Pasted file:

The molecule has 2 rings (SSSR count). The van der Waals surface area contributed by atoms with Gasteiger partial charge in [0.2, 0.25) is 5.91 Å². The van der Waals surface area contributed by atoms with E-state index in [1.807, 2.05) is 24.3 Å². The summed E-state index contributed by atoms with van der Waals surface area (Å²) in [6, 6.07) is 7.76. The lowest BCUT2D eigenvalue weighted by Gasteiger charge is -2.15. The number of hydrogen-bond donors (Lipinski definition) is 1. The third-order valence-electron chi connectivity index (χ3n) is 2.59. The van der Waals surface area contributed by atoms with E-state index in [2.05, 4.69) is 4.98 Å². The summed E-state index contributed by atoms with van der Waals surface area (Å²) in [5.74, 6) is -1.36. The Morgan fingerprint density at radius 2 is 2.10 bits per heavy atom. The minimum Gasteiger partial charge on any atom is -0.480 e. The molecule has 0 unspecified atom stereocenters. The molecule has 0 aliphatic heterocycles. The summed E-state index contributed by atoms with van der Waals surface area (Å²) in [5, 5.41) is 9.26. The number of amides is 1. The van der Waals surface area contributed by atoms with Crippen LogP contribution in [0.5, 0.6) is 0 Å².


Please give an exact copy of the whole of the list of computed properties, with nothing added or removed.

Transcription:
The molecule has 2 rings (SSSR count). The van der Waals surface area contributed by atoms with Gasteiger partial charge in [0.2, 0.25) is 5.91 Å². The van der Waals surface area contributed by atoms with E-state index in [1.807, 2.05) is 24.3 Å². The summed E-state index contributed by atoms with van der Waals surface area (Å²) in [6, 6.07) is 7.76. The lowest BCUT2D eigenvalue weighted by Gasteiger charge is -2.15. The number of hydrogen-bond donors (Lipinski definition) is 1. The third-order valence-electron chi connectivity index (χ3n) is 2.59. The van der Waals surface area contributed by atoms with E-state index in [2.05, 4.69) is 4.98 Å². The summed E-state index contributed by atoms with van der Waals surface area (Å²) in [5.74, 6) is -1.36. The Morgan fingerprint density at radius 2 is 2.10 bits per heavy atom. The minimum Gasteiger partial charge on any atom is -0.480 e. The molecule has 0 unspecified atom stereocenters. The molecule has 0 aliphatic heterocycles. The summed E-state index contributed by atoms with van der Waals surface area (Å²) in [5, 5.41) is 9.26. The number of amides is 1. The van der Waals surface area contributed by atoms with Crippen LogP contribution in [0.5, 0.6) is 0 Å².